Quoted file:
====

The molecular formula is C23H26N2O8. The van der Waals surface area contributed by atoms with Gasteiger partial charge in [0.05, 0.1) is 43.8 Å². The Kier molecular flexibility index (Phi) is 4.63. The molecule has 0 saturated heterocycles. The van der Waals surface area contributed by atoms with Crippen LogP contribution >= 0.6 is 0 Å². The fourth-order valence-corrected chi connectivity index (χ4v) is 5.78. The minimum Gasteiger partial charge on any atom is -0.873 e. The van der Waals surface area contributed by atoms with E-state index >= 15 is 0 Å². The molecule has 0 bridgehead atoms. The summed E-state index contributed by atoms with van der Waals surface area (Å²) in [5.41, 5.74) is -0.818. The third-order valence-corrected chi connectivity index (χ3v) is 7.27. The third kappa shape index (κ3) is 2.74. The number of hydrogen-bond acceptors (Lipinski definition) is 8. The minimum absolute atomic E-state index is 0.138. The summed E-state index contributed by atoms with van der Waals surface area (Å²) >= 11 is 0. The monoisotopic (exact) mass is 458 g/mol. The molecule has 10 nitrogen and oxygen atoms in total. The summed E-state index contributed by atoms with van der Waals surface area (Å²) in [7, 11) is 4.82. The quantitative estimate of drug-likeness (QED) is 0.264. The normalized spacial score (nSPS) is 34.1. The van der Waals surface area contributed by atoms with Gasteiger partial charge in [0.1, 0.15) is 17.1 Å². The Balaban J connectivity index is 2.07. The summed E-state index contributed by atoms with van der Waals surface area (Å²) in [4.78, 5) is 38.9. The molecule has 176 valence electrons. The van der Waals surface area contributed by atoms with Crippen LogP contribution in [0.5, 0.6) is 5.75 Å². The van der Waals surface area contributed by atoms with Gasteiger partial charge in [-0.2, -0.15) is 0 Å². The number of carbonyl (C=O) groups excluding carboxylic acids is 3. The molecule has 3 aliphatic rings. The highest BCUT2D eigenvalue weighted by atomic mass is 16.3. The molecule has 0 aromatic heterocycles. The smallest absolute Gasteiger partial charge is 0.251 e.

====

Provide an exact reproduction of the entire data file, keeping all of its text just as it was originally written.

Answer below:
The molecular formula is C23H26N2O8. The van der Waals surface area contributed by atoms with Gasteiger partial charge in [0.05, 0.1) is 43.8 Å². The Kier molecular flexibility index (Phi) is 4.63. The molecule has 0 saturated heterocycles. The van der Waals surface area contributed by atoms with Crippen LogP contribution >= 0.6 is 0 Å². The fourth-order valence-corrected chi connectivity index (χ4v) is 5.78. The minimum Gasteiger partial charge on any atom is -0.873 e. The van der Waals surface area contributed by atoms with E-state index >= 15 is 0 Å². The molecule has 0 bridgehead atoms. The summed E-state index contributed by atoms with van der Waals surface area (Å²) in [5.41, 5.74) is -0.818. The third-order valence-corrected chi connectivity index (χ3v) is 7.27. The third kappa shape index (κ3) is 2.74. The number of hydrogen-bond acceptors (Lipinski definition) is 8. The minimum absolute atomic E-state index is 0.138. The summed E-state index contributed by atoms with van der Waals surface area (Å²) >= 11 is 0. The monoisotopic (exact) mass is 458 g/mol. The molecule has 10 nitrogen and oxygen atoms in total. The summed E-state index contributed by atoms with van der Waals surface area (Å²) in [7, 11) is 4.82. The quantitative estimate of drug-likeness (QED) is 0.264. The normalized spacial score (nSPS) is 34.1. The van der Waals surface area contributed by atoms with Gasteiger partial charge in [0.1, 0.15) is 17.1 Å². The Balaban J connectivity index is 2.07. The summed E-state index contributed by atoms with van der Waals surface area (Å²) in [4.78, 5) is 38.9. The molecule has 176 valence electrons. The van der Waals surface area contributed by atoms with Crippen LogP contribution in [0.5, 0.6) is 5.75 Å². The van der Waals surface area contributed by atoms with Gasteiger partial charge in [-0.2, -0.15) is 0 Å². The number of carbonyl (C=O) groups excluding carboxylic acids is 3. The molecule has 3 aliphatic rings. The highest BCUT2D eigenvalue weighted by atomic mass is 16.3. The molecule has 0 aromatic heterocycles. The smallest absolute Gasteiger partial charge is 0.251 e.